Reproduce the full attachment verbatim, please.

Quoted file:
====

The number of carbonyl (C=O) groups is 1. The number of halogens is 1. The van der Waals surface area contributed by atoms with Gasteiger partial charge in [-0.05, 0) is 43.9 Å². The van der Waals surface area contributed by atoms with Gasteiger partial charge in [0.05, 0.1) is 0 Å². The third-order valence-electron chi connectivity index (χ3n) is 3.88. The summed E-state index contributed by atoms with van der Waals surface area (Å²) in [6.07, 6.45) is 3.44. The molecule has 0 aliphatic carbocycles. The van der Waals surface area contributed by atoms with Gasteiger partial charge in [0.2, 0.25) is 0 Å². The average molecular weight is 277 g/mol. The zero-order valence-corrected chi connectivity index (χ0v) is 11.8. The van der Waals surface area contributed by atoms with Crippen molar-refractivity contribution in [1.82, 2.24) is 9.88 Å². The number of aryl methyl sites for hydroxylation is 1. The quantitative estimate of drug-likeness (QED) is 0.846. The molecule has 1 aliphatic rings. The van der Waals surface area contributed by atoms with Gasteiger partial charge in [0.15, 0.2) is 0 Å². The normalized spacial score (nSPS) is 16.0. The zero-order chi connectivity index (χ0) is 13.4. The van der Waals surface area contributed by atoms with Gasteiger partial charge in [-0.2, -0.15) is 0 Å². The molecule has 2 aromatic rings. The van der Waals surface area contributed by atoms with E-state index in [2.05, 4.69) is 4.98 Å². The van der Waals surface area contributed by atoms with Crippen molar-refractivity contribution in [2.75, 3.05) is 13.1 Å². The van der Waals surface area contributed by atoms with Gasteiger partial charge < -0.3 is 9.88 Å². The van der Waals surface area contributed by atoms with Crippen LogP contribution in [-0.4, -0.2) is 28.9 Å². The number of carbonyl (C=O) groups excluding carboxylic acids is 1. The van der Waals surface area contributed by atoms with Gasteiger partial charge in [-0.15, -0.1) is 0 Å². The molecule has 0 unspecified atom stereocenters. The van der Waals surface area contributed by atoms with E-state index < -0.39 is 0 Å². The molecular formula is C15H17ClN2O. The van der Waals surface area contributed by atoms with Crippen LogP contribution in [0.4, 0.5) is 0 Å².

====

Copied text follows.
The number of carbonyl (C=O) groups is 1. The number of halogens is 1. The van der Waals surface area contributed by atoms with Gasteiger partial charge in [-0.05, 0) is 43.9 Å². The van der Waals surface area contributed by atoms with Gasteiger partial charge in [0.05, 0.1) is 0 Å². The third-order valence-electron chi connectivity index (χ3n) is 3.88. The summed E-state index contributed by atoms with van der Waals surface area (Å²) in [6.07, 6.45) is 3.44. The molecule has 0 aliphatic carbocycles. The van der Waals surface area contributed by atoms with Gasteiger partial charge in [0.2, 0.25) is 0 Å². The average molecular weight is 277 g/mol. The zero-order valence-corrected chi connectivity index (χ0v) is 11.8. The van der Waals surface area contributed by atoms with Crippen molar-refractivity contribution in [1.82, 2.24) is 9.88 Å². The number of aryl methyl sites for hydroxylation is 1. The quantitative estimate of drug-likeness (QED) is 0.846. The molecule has 1 aliphatic rings. The van der Waals surface area contributed by atoms with Gasteiger partial charge in [0.15, 0.2) is 0 Å². The normalized spacial score (nSPS) is 16.0. The zero-order chi connectivity index (χ0) is 13.4. The van der Waals surface area contributed by atoms with Gasteiger partial charge in [-0.2, -0.15) is 0 Å². The molecule has 2 aromatic rings. The van der Waals surface area contributed by atoms with E-state index in [2.05, 4.69) is 4.98 Å². The van der Waals surface area contributed by atoms with Crippen molar-refractivity contribution in [2.75, 3.05) is 13.1 Å². The van der Waals surface area contributed by atoms with Gasteiger partial charge < -0.3 is 9.88 Å². The van der Waals surface area contributed by atoms with Crippen LogP contribution in [-0.4, -0.2) is 28.9 Å². The number of carbonyl (C=O) groups excluding carboxylic acids is 1. The van der Waals surface area contributed by atoms with Gasteiger partial charge in [-0.15, -0.1) is 0 Å². The molecule has 0 unspecified atom stereocenters. The van der Waals surface area contributed by atoms with E-state index < -0.39 is 0 Å². The molecular formula is C15H17ClN2O. The van der Waals surface area contributed by atoms with Crippen LogP contribution in [0.4, 0.5) is 0 Å².